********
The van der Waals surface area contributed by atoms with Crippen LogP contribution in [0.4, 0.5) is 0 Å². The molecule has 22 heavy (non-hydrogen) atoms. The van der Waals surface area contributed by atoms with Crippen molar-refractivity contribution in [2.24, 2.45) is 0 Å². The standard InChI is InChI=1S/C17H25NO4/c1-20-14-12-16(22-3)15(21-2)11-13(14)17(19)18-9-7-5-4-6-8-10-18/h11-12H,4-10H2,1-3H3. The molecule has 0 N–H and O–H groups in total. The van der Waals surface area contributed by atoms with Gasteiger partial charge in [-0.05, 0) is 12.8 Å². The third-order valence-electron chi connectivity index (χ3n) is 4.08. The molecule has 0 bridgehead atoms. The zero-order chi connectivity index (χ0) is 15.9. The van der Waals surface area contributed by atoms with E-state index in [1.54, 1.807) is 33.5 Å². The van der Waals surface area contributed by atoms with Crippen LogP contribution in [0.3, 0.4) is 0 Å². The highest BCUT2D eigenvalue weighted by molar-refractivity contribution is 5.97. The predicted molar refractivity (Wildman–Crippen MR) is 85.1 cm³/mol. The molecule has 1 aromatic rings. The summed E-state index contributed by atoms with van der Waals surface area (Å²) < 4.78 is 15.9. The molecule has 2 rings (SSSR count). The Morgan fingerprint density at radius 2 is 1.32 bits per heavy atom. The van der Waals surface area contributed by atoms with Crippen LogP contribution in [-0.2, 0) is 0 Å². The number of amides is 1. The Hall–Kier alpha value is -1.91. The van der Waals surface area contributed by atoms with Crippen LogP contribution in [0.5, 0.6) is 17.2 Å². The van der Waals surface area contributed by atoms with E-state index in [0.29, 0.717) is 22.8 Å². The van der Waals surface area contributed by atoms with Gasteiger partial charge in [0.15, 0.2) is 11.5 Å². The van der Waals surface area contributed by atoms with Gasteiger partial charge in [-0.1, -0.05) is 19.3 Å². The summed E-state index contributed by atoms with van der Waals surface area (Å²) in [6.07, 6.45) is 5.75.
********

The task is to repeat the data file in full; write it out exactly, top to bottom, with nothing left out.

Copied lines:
The van der Waals surface area contributed by atoms with Crippen LogP contribution in [0.4, 0.5) is 0 Å². The molecule has 22 heavy (non-hydrogen) atoms. The van der Waals surface area contributed by atoms with Crippen molar-refractivity contribution in [2.24, 2.45) is 0 Å². The standard InChI is InChI=1S/C17H25NO4/c1-20-14-12-16(22-3)15(21-2)11-13(14)17(19)18-9-7-5-4-6-8-10-18/h11-12H,4-10H2,1-3H3. The molecule has 0 N–H and O–H groups in total. The van der Waals surface area contributed by atoms with Gasteiger partial charge in [-0.05, 0) is 12.8 Å². The third-order valence-electron chi connectivity index (χ3n) is 4.08. The molecule has 0 bridgehead atoms. The zero-order chi connectivity index (χ0) is 15.9. The van der Waals surface area contributed by atoms with E-state index in [1.54, 1.807) is 33.5 Å². The van der Waals surface area contributed by atoms with Crippen LogP contribution in [0.3, 0.4) is 0 Å². The highest BCUT2D eigenvalue weighted by molar-refractivity contribution is 5.97. The predicted molar refractivity (Wildman–Crippen MR) is 85.1 cm³/mol. The molecule has 1 aromatic rings. The summed E-state index contributed by atoms with van der Waals surface area (Å²) < 4.78 is 15.9. The molecule has 2 rings (SSSR count). The Morgan fingerprint density at radius 2 is 1.32 bits per heavy atom. The van der Waals surface area contributed by atoms with Crippen LogP contribution in [-0.2, 0) is 0 Å². The number of amides is 1. The Hall–Kier alpha value is -1.91. The van der Waals surface area contributed by atoms with Crippen LogP contribution in [0.5, 0.6) is 17.2 Å². The van der Waals surface area contributed by atoms with E-state index in [0.29, 0.717) is 22.8 Å². The van der Waals surface area contributed by atoms with Gasteiger partial charge in [0.15, 0.2) is 11.5 Å². The van der Waals surface area contributed by atoms with Gasteiger partial charge in [-0.1, -0.05) is 19.3 Å². The summed E-state index contributed by atoms with van der Waals surface area (Å²) in [6.07, 6.45) is 5.75.